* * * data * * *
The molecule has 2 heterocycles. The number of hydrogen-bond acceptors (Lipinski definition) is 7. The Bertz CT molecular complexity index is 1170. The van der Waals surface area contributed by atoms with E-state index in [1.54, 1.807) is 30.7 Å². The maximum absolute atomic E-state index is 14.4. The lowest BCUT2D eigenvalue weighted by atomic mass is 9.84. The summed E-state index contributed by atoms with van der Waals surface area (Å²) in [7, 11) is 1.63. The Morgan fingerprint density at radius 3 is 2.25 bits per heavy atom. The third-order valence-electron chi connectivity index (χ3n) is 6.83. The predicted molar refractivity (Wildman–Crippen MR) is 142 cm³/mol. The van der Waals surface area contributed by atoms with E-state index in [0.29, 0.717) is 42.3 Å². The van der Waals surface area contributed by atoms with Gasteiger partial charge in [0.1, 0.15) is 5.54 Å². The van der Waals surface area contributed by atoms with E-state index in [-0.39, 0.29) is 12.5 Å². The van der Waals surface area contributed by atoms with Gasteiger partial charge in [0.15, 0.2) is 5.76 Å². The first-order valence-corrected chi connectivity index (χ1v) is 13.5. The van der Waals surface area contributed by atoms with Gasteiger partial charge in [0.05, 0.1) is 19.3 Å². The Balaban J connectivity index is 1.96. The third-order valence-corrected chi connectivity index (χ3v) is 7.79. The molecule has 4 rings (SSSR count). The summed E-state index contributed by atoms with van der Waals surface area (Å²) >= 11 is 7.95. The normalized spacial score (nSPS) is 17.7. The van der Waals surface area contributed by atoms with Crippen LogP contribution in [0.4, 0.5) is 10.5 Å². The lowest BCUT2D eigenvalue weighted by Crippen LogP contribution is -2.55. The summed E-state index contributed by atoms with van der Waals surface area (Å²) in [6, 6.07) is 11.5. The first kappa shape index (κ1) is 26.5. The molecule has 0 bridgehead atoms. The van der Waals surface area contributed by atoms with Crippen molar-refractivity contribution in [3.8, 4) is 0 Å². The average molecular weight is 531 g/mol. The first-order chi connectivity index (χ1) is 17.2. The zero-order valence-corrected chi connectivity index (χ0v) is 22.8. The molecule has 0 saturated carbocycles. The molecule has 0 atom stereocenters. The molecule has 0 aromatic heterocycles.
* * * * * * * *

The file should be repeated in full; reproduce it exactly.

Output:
The molecule has 2 heterocycles. The number of hydrogen-bond acceptors (Lipinski definition) is 7. The Bertz CT molecular complexity index is 1170. The van der Waals surface area contributed by atoms with E-state index in [1.54, 1.807) is 30.7 Å². The maximum absolute atomic E-state index is 14.4. The lowest BCUT2D eigenvalue weighted by atomic mass is 9.84. The summed E-state index contributed by atoms with van der Waals surface area (Å²) in [7, 11) is 1.63. The Morgan fingerprint density at radius 3 is 2.25 bits per heavy atom. The third-order valence-electron chi connectivity index (χ3n) is 6.83. The predicted molar refractivity (Wildman–Crippen MR) is 142 cm³/mol. The van der Waals surface area contributed by atoms with E-state index in [0.29, 0.717) is 42.3 Å². The van der Waals surface area contributed by atoms with Gasteiger partial charge in [0.1, 0.15) is 5.54 Å². The van der Waals surface area contributed by atoms with E-state index in [-0.39, 0.29) is 12.5 Å². The van der Waals surface area contributed by atoms with Gasteiger partial charge in [0.15, 0.2) is 5.76 Å². The first-order valence-corrected chi connectivity index (χ1v) is 13.5. The van der Waals surface area contributed by atoms with Gasteiger partial charge in [0.05, 0.1) is 19.3 Å². The Balaban J connectivity index is 1.96. The third-order valence-corrected chi connectivity index (χ3v) is 7.79. The molecule has 4 rings (SSSR count). The summed E-state index contributed by atoms with van der Waals surface area (Å²) >= 11 is 7.95. The normalized spacial score (nSPS) is 17.7. The van der Waals surface area contributed by atoms with Crippen LogP contribution in [0.4, 0.5) is 10.5 Å². The lowest BCUT2D eigenvalue weighted by Crippen LogP contribution is -2.55. The summed E-state index contributed by atoms with van der Waals surface area (Å²) in [6, 6.07) is 11.5. The first kappa shape index (κ1) is 26.5. The molecule has 0 bridgehead atoms. The van der Waals surface area contributed by atoms with Crippen molar-refractivity contribution in [3.8, 4) is 0 Å². The average molecular weight is 531 g/mol. The first-order chi connectivity index (χ1) is 17.2. The zero-order valence-corrected chi connectivity index (χ0v) is 22.8. The molecule has 0 saturated carbocycles. The molecule has 0 atom stereocenters. The molecule has 0 aromatic heterocycles.